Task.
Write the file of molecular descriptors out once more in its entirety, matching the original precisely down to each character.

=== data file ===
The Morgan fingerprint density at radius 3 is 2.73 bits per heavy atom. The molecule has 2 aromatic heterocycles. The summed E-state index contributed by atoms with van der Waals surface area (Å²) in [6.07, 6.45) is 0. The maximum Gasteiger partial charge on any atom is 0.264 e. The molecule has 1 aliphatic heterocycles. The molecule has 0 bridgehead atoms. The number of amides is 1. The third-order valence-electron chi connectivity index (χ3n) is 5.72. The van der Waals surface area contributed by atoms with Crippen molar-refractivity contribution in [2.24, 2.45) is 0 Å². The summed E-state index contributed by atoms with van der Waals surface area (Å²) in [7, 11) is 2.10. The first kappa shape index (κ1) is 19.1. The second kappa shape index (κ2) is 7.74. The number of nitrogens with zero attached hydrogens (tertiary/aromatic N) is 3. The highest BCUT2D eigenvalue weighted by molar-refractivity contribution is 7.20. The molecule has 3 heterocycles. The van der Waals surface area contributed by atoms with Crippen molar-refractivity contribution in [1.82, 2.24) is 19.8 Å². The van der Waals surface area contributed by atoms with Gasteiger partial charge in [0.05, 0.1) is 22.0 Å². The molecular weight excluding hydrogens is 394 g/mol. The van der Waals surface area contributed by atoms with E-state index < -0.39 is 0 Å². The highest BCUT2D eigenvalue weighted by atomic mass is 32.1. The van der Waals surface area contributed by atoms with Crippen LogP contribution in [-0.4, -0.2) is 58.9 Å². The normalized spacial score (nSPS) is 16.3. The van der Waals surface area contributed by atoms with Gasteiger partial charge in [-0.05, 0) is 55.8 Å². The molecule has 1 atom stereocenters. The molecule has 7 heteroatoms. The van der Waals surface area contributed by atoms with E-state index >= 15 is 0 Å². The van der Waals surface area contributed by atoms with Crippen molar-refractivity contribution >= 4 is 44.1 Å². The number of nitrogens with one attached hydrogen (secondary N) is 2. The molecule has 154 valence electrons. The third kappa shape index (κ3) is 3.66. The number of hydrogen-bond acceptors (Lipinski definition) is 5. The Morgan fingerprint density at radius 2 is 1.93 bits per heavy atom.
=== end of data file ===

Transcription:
The Morgan fingerprint density at radius 3 is 2.73 bits per heavy atom. The molecule has 2 aromatic heterocycles. The summed E-state index contributed by atoms with van der Waals surface area (Å²) in [6.07, 6.45) is 0. The maximum Gasteiger partial charge on any atom is 0.264 e. The molecule has 1 aliphatic heterocycles. The molecule has 0 bridgehead atoms. The number of amides is 1. The third-order valence-electron chi connectivity index (χ3n) is 5.72. The van der Waals surface area contributed by atoms with Crippen molar-refractivity contribution in [2.24, 2.45) is 0 Å². The summed E-state index contributed by atoms with van der Waals surface area (Å²) in [7, 11) is 2.10. The first kappa shape index (κ1) is 19.1. The second kappa shape index (κ2) is 7.74. The number of nitrogens with zero attached hydrogens (tertiary/aromatic N) is 3. The highest BCUT2D eigenvalue weighted by molar-refractivity contribution is 7.20. The molecule has 3 heterocycles. The van der Waals surface area contributed by atoms with Crippen molar-refractivity contribution in [1.82, 2.24) is 19.8 Å². The van der Waals surface area contributed by atoms with Gasteiger partial charge in [0.05, 0.1) is 22.0 Å². The molecular weight excluding hydrogens is 394 g/mol. The van der Waals surface area contributed by atoms with E-state index < -0.39 is 0 Å². The highest BCUT2D eigenvalue weighted by atomic mass is 32.1. The van der Waals surface area contributed by atoms with Crippen LogP contribution in [-0.4, -0.2) is 58.9 Å². The normalized spacial score (nSPS) is 16.3. The van der Waals surface area contributed by atoms with Gasteiger partial charge in [-0.05, 0) is 55.8 Å². The molecule has 1 atom stereocenters. The molecule has 7 heteroatoms. The van der Waals surface area contributed by atoms with E-state index >= 15 is 0 Å². The van der Waals surface area contributed by atoms with Crippen molar-refractivity contribution >= 4 is 44.1 Å². The number of nitrogens with one attached hydrogen (secondary N) is 2. The molecule has 154 valence electrons. The third kappa shape index (κ3) is 3.66. The number of hydrogen-bond acceptors (Lipinski definition) is 5. The Morgan fingerprint density at radius 2 is 1.93 bits per heavy atom.